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When Celtics legend Larry Bird saw a huge new painting of himself on the side of a building in Indianapolis, he wasn’t happy.

The mural, which is about two stories tall, showed Bird sporting a multitude of tattoos. There was a spider web on his shoulder. A Celtics logo on his arm. The letters “BIRD” on his fingers. The word “Indiana” on his left forearm. A pair of rabbits mating on his right forearm. And a cardinal on his cheek.

Bird wanted the tattoos removed from the mural. So he sent a photo of the painting to his attorney, Gary Sallee.

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“Larry sent a picture of it to me and asked that I get involved,” Sallee said in a telephone interview.

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Sallee said they’ve since reached a compromise with Jules Muck, the artist who created the mural, and she has agreed to remove all of the tattoos except for one: the word “Indiana” will remain on Bird’s left forearm.

“The Celtics clover leaf will be removed, the fornicating bunnies . . . all of those things that didn’t seem appropriate,” Sallee said. “They will be gone.”

Sallee said Muck was open to making the changes.

“When I mentioned it to the artist, she totally understood,” he said. “She said she has great respect for Larry.”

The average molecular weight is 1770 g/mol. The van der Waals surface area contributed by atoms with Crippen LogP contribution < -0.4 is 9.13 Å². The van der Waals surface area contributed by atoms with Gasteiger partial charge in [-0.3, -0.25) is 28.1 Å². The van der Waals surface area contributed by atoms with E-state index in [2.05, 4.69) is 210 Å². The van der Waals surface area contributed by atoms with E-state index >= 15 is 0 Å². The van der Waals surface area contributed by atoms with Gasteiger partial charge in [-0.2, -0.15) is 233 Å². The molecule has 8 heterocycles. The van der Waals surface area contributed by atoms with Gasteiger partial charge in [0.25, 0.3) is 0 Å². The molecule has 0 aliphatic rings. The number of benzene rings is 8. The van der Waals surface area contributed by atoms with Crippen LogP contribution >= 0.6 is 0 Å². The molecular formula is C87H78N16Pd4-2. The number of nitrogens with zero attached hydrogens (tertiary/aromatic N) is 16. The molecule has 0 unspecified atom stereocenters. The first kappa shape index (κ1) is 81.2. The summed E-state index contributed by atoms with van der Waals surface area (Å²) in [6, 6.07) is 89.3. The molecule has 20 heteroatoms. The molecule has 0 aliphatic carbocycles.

Sallee said Bird also respects the artist’s work.

“Larry understands the price of being a celebrity,” he said. “He was OK with all of that. He just didn’t want this to harm the brand that he has built over the years.

“It’s never been contentious. Larry understands her role, and she understands his desires. I thought it was a fair compromise that they reached.”

The mural on Prospect Street in Fountain Square just went up last week. It was based on an outtake from Bird’s first Sports Illustrated cover photo shoot in 1977, which shows Bird wearing his blue Indiana State uniform and putting his left index finger to his lips, as if to say “shhh.” The tattoos were Muck’s creative touch.

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Muck said she was surprised when she heard from Bird’s attorney.

“I have no problem coming to a compromise . . . I’m not trying to upset anyone,” Muck said in a telephone interview. “They were actually really kind.”

Muck said she’s used to receiving all kinds of feedback on her artwork, but this was the first time that the subject of one of her paintings has requested that she make specific changes.

Muck said she plans to remove the tattoos from the mural this week.

“I’m going to do it as soon as possible,” she said.


Emily Sweeney can be reached at esweeney@globe.com. Follow her on Twitter @emilysweeney.